Posted by Renee Schmidt

Nokia’s implosion results in 10,000 layoffs.  BlackBerry is also teetering; is RIM following suit?  Path, a new social networking platform, gains traction –Facebook may have a problem. And is GigaOM up for sale?

Read on to see the stories making headline news on the tech scene this week!

Facebook, We Have a Problem
Facebook is the uncontested king of social, right? Well a slew of smaller social networks are now nibbling at its heels – and the one worrying Facebook execs the most is Path. Path is notable for being a mobile-first experience; it’s only available for smartphones.

As such, it strips away most of the options you have on browser-centric social networks like Facebook. The mobile platform offers only a few simple features for sharing, like: photos, check-ins with friends, what music you’re listening to, and short updates.  Unlike Facebook and Twitter, your friends list on Path is limited to only 150 people and you get notifications each time one of your friends makes a Path update. If you pick your Path friends well, it makes for a very intimate experience of continuous sharing throughout the day.

Path is part of the new trend in smaller, closer social networks that I talked about last time I was on the show — like Pair, an app for couples.  Path was founded by a former Facebooker. Now the word on the street is that Facebook is trying to create its own version of Path, however, rumor has it that it isn’t having much success. Could we see an acquisition in the near future? Anything is possible in Silicon Valley.

Trending on Twitter: Larry Ellison 
Oracle CEO Larry Ellison is doing what even lottery winners can only dream about; he’s buying Hawaii’s 6th-largest island, Lanai.

Is GigaOM up For Sale?
Anyone who follows tech follows GigaOM – it’s a valuable tech newswire and research site.  Rumors have surfaced that the company is on the sales block and that either Bloomberg or Dow Jones could buy it.   If the site is in play, I personally think that it’s more well suited for Bloomberg, given their heavy focus on Silicon Valley – but perhaps it’s for that reason that it might make sense for Dow Jones to increase its positioning in this field.

How much could GigaOM sell for? It’s circulation is estimated at 4 million, so based on similar earlier acquisitions, it could go for as much as $40 million – although I think it would be less than that. In any event, it’s not bad for a company that was started in 2006 by just a single blogger: Om Malik.

Nokia’s Implosion
Last week, Nokia announced that it’s firing 10,000 employees. The company is in a tailspin – it’s Microsoft phones aren’t selling well, and it’s continuing to lose marketshare in the US and internationally to the iPhone and Android.  In fact, In the five years since Apple released its first iPhone, Nokia has lost a staggering 92% of its market value. Just last week, Moody’s downgraded the company’s unsecured debt to ‘junk’ status after the layoff news and company outlook were released.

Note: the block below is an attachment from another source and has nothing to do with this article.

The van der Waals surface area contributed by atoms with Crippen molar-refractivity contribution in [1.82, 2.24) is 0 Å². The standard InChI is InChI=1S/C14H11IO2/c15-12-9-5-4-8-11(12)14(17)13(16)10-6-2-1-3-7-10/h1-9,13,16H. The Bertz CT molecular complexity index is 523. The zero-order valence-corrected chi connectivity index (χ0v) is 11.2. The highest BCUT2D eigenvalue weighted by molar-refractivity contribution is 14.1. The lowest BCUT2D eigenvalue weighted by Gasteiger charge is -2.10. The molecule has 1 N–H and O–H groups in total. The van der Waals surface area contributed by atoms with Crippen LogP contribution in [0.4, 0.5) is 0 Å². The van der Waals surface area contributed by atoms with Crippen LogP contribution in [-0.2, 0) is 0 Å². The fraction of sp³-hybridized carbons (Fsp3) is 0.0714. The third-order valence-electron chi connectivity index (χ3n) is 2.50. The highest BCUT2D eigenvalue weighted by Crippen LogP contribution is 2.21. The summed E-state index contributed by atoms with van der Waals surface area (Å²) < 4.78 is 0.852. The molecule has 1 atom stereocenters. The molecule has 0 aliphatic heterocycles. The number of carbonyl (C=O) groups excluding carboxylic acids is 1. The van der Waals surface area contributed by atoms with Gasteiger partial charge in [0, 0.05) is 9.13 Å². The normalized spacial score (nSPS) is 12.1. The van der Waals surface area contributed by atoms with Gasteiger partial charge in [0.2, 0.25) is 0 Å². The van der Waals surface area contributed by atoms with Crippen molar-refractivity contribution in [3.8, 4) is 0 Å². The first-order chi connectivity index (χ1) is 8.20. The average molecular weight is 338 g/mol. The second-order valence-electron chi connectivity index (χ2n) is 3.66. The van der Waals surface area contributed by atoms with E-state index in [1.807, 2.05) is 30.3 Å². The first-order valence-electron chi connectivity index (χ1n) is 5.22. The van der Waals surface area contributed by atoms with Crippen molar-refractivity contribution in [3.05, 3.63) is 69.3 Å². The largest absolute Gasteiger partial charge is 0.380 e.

Nokia’s failure affects Microsoft; its smartphone partnership is crucial to the blue giant’s success in mobile. That’s because Microsoft was banking on the partnership to break into the mobile market, now dominated by Google and Apple.  The cell phone market has become a “platform” market. This means it’s based on operating systems built by third-party developers that run atop of smartphones. Platform markets tend to standardize around one or two winners. Unfortunately for both Nokia and Microsoft, the smartphone market is already standardizing around Apple’s iPhone and Google’s Android.

Microsoft is desperate to gain some marketshare in smartphones from Goole and Apple. But its one major global partner, Nokia, is now teetering; this puts Microsoft back at the drawing board. We could soon see moves by Microsoft to untie its phone brand from Nokia, seek new partnerships or go into the hardware business for itself – the way it just did with the Surface tablet announced this week, which will run Windows 8 (no specific release date yet).

RIM’s Falling Apart
The other mobile company headed for disaster is, of course, RIM. The company reported this week that it’s trying to cut $1 billion in operating expenses – and laying off workers as a result. RIM’s latest batch of smartphones, and its PlayBook tablet, have largely failed – and its customers and investors have been waiting far too long to see its next OS iteration, the BlackBerry 10 (BB10).  In the last 12 months, the company’s stock has declined a staggering 60%.

RIM plans to release a new lineup of phones based on the BlackBerry 10 operating system this year, an attempt to regain market share from the Apple iPhone and Google’s Android. However, with all the bad news about RIM, it does still have its fans – mainly enterprise users, like IT departments and people who like chiclet keys. That might not sound like much, but I’m not entirely convinced that RIM is a goner. With a new OS and the right leadership, it could possibly stage a comeback –especially when BB10 comes out.